Julie Eckerle, English
Edited collection: Genre and Women's Life Writing in Early Modern England, Co-edited, Michelle M. Dowd and Julie A. Eckerle, Aldershot, England: Ashgate, 2007.
Published Articles, Early Modern Scholarship
"Urania's Example: The Female Storyteller in Early Modern English Romance." Oral Traditions and Gender in Early Modern Literary Texts. Eds. Mary Ellen Lamb and Karen Bamford. Aldershot, England: Ashgate, 2008. 25-39.
"Prefacing Texts, Authorizing Authors & Constructing Selves: The Preface as Autobiographical Space." Genre and Women's Life Writing in Early Modern England. Eds. Michelle M. Dowd and Julie a Eckerle. Aldershot, England: Ashgate, 2007. 97-113
"With a tale forsooth he cometh unto you': Sidney and the Storytelling Poet." Sidney Journal 21 (2003): 41-65. (published winter 04/05 for 2003 issue)
Michael Lackey, English
Michael Lackey, "African American Atheists and Political Liberation: A Study of the Sociocultural Dynamics of Faith" (History of African-American Religions)University Press of Florida; First edition, 2007
- Named a Choice Outstanding Academic Title for 2007
Michael Lackey, "A.S. Byatt's 'Morpho Eugenia': Prolegomena to Any Future Theory," published in College Literature, 35.1(Winter 2008): 128-47.
Michael Lackey, Editor and Annotator of “Kipling's Poems” by E.M. Forster. This is a previously unpublished Forster lecture about Kipling that was delivered to the Weybridge Literary Society in 1909. Journal of Modern Literature 30(3)(Spring 2007): 12-30.
Abstract: In a recent essay, Michael Levenson compellingly claims that A.S. Byatt's novella "Morpho Eugenia" dramatizes the crucial nineteenth-century intellectual debates that anticipate contemporary theory. According to Levenson, Byatt responded to the nineteenth-century crisis in knowledge by constructing a reinvigorated realism, which is based on a fluid theory of language as incarnation. By contrast, I contend that the nineteenth-century crisis led Byatt to distinguish two separate rhetorical stances, one that takes into account the role that anthropomorphism plays in the construction of knowledge, and one that either dismisses or ignores the role of anthropomorphism in the construction of knowledge. For Byatt, since anthropomorphism is inescapable, it is impossible to overcome it. Therefore, instead of trying to overcome anthropomorphism by reinvigorating realism, humans should learn how to interact responsibly with others and the world given the inevitability of the anthropomorphic. Such is the primary lesson to be learned from the nineteenth century crisis in knowledge, according to Byatt.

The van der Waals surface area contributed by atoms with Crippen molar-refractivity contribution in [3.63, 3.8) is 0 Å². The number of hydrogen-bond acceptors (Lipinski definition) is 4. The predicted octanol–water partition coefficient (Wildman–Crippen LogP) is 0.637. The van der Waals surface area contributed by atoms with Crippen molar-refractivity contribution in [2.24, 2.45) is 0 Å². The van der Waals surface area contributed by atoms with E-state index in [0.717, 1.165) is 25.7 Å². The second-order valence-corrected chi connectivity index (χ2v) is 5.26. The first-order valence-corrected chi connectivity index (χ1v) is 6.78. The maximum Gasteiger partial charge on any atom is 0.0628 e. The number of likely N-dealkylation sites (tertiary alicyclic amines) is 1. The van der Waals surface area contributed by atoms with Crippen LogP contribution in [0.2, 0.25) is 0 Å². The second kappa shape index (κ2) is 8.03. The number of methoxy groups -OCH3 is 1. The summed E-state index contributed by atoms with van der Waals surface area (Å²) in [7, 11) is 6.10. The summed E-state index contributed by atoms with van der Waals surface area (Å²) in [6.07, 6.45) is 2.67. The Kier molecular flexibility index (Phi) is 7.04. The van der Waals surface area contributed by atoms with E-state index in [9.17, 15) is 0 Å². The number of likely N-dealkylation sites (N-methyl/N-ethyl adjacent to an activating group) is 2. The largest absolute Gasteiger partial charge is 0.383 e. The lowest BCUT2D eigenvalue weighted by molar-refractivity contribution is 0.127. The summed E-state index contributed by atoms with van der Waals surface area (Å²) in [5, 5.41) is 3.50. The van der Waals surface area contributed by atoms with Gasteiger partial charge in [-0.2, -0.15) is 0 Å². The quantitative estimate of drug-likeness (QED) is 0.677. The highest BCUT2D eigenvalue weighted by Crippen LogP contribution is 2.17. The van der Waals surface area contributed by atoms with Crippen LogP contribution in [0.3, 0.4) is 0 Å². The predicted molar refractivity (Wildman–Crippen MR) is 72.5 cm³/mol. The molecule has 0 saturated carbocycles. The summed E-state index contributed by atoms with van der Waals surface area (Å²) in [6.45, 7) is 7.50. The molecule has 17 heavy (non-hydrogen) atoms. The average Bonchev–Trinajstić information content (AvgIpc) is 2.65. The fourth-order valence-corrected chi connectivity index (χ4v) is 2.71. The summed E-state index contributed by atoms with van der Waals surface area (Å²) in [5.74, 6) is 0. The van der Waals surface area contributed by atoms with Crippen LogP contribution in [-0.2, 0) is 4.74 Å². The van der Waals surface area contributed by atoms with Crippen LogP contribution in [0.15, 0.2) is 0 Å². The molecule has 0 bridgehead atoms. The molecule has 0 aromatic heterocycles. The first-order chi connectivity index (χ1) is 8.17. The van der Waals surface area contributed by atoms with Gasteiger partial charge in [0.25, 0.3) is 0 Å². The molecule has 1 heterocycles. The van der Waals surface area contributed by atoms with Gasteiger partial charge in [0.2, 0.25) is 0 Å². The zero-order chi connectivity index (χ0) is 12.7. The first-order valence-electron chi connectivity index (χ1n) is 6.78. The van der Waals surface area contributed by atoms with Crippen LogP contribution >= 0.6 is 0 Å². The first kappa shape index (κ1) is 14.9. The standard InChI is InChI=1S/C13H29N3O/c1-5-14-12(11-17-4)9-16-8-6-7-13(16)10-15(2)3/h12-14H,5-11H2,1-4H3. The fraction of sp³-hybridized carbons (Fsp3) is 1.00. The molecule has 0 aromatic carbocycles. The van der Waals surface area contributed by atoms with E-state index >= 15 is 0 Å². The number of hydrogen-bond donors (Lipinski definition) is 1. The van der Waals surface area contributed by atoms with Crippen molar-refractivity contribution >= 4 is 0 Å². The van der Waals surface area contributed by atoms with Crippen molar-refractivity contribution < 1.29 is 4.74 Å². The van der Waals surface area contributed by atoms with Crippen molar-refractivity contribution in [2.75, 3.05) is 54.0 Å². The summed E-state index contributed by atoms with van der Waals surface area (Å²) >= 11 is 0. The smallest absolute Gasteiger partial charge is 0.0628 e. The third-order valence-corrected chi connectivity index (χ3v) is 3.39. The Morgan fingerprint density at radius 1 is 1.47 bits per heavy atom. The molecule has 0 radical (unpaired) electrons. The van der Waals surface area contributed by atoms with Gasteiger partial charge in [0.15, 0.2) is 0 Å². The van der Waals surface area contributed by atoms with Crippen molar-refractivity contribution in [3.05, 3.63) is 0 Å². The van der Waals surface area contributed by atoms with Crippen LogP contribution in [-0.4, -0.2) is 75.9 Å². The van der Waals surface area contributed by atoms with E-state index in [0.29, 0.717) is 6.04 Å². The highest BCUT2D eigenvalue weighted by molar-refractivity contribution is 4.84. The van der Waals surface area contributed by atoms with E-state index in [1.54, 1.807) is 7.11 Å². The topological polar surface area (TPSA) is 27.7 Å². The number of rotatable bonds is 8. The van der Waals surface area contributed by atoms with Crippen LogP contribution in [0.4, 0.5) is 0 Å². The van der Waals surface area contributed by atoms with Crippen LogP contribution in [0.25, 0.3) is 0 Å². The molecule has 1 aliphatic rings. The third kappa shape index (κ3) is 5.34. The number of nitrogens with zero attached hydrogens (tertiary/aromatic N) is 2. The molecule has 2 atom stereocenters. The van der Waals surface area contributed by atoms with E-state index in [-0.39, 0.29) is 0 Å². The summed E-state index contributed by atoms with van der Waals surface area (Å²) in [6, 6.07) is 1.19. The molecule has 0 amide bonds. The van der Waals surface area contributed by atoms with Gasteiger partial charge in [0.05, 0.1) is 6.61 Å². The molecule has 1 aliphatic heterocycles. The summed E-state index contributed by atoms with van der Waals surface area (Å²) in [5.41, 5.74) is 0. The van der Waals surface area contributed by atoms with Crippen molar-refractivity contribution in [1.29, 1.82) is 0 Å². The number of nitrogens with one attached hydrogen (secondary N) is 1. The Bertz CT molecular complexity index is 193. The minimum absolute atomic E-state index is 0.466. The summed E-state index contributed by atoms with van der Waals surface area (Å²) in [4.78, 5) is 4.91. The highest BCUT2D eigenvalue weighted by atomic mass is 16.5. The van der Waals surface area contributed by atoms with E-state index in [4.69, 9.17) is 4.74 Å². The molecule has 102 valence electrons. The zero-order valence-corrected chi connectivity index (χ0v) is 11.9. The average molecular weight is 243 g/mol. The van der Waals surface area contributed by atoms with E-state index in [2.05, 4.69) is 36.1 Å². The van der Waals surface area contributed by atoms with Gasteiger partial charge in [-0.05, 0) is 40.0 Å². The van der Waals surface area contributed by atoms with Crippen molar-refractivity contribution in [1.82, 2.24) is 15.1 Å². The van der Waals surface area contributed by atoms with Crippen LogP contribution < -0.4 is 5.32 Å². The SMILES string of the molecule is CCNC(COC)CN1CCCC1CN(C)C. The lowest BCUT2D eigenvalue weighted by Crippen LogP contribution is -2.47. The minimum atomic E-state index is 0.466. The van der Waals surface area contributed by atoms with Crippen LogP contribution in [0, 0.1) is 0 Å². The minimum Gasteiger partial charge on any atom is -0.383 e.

Michael Lackey, “E.M. Forster's Lecture ‘Kipling's Poems': Negotiating the Modernist Shift from ‘the authoritarian stock-in-trade' to an Aristocratic Democracy,” Journal of Modern Literature 30(3)(Spring 2007): 1-11.
Michael Lackey, “D.H. Lawrence's Women in Love: A Tale of the Modernist Psyche, the Continental ‘concept,' and the Aesthetic Experience,” Journal of Speculative Philosophy 20(4)(2006): 266-286.
Michael Lackey, “Twenty-First Century Conrad Studies”: Review essay of Carola M. Kaplan's, Peter Lancelot Mallios' and Andrea White's Conrad in the Twenty-First Century: Contemporary Approaches and Perspectives, Terry Collits' Postcolonial Conrad: Paradoxes of Empire, and Mario Curreli's The Ugo Mursia Memorial Lectures, in Studies in the Novel 39(2)(Summer 2007): 235-44.
Michael Lackey, review of "George J. Stack's Nietzsche's Anthropic Circle: Man, Science, and Myth, in Nineteenth-Century Prose," 32(1/2)(Spring/Fall 2007): 390-95.
Michael Lackey, review of "George M. Johnson' s Dynamic Psychology in Modernist British Fiction," in Studies in the Novel 39(3)(Fall 2007): 387-89.
Michael Lackey, review of "Stuart Christie's Wor lding Forster: The Passage from Pastoral," in Modern Fiction Studies 53(1)(Spring 2007): 197-200.
Argie Manolis, English
Argie Manolis, "Writing the Community: Creative Writing and Service-Learning, " In Power and Authority in the Creative Writing Classroom:The Authority Project, pp 141-154: University of Toronto Pr, November 2005
Argie Manolis, "Statue of Julia Maemea, Athens Archeological Museum, Athens Greece," In Bellingham Review, Volume XXIX, Number 1, Issue #57, Spring 2006.